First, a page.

With 166 women having received at least two trainings covering basic and advanced topics over the five prior years, there were now geographic challenges in reaching the more remote villages.  To put this in context, some of the women had previously walked 5-6 days to participate in the week long training course, and on top of the return journey, it was proving too difficult to ask them to spend up to three weeks away from their families.  

As such, at the beginning of 2018, we brought seven of the most experienced women together to take on new roles as local trainers. Each of the trainers were to visit 2-3 remote villages close to their homes to help expand the reach of the service.  Key to the success of this new approach was how effective the local women would be at running their own training courses, in addition to whether they would be accepted in their local communities. With support from the local women's association, the trainers were able to deliver training to 91 new TBAs covering ten core topics.  In addition, birthing bags and clean delivery kits were distributed through the network of trainers. 

During our visit, Frances undertook a review of the trainers work through visiting villages on the back of a motorbike. After a gruelling ride over rough mountain tracks, she arranged a three day assessment for the women who had received the local training.  In addition, Frances continued to up-skill and update the knowledge and professional practice of the trainers who attend a five day workshop at the Health and Hope clinic.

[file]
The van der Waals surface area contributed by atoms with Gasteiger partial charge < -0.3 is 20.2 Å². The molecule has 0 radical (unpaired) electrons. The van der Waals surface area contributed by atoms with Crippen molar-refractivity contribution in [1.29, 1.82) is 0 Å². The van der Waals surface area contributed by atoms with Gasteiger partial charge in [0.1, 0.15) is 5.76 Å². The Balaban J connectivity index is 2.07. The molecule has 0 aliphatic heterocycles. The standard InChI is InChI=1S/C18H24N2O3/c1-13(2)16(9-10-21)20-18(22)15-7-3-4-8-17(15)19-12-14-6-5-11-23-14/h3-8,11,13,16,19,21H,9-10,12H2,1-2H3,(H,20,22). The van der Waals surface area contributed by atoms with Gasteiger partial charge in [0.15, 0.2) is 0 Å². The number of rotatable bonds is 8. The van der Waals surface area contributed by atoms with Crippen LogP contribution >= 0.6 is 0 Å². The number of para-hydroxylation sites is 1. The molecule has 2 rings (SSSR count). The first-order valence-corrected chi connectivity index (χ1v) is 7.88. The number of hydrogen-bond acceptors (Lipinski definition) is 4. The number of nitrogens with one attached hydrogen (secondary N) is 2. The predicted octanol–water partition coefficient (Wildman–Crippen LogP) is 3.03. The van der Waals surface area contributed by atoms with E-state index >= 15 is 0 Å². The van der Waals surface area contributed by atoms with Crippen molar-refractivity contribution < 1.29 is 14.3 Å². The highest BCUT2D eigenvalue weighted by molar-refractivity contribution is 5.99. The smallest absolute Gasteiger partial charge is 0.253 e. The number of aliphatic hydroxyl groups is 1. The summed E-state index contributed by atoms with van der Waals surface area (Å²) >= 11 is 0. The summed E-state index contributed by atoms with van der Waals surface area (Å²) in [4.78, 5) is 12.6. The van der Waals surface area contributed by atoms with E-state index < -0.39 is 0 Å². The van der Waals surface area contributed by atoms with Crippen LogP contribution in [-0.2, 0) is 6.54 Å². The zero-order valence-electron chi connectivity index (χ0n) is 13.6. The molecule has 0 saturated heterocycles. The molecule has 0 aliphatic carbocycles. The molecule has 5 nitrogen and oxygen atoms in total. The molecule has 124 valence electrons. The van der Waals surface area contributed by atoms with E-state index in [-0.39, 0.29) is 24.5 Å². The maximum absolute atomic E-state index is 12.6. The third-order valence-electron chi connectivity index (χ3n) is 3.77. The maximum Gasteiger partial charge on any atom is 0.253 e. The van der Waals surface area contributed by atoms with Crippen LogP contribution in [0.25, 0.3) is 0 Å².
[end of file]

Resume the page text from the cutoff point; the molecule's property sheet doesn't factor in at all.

"I was so surprised how much the local women knew. I had never expected the trainers to be able to deliver so much of the course and so well.  There were obviously differences between the villages, however overall, topics such as hand washing and knowledge of diet were excellent.  There was still a need to support the women in greater understanding of the mechanisms of birth and they continue to need more practice in emergency drills, but this will come with time.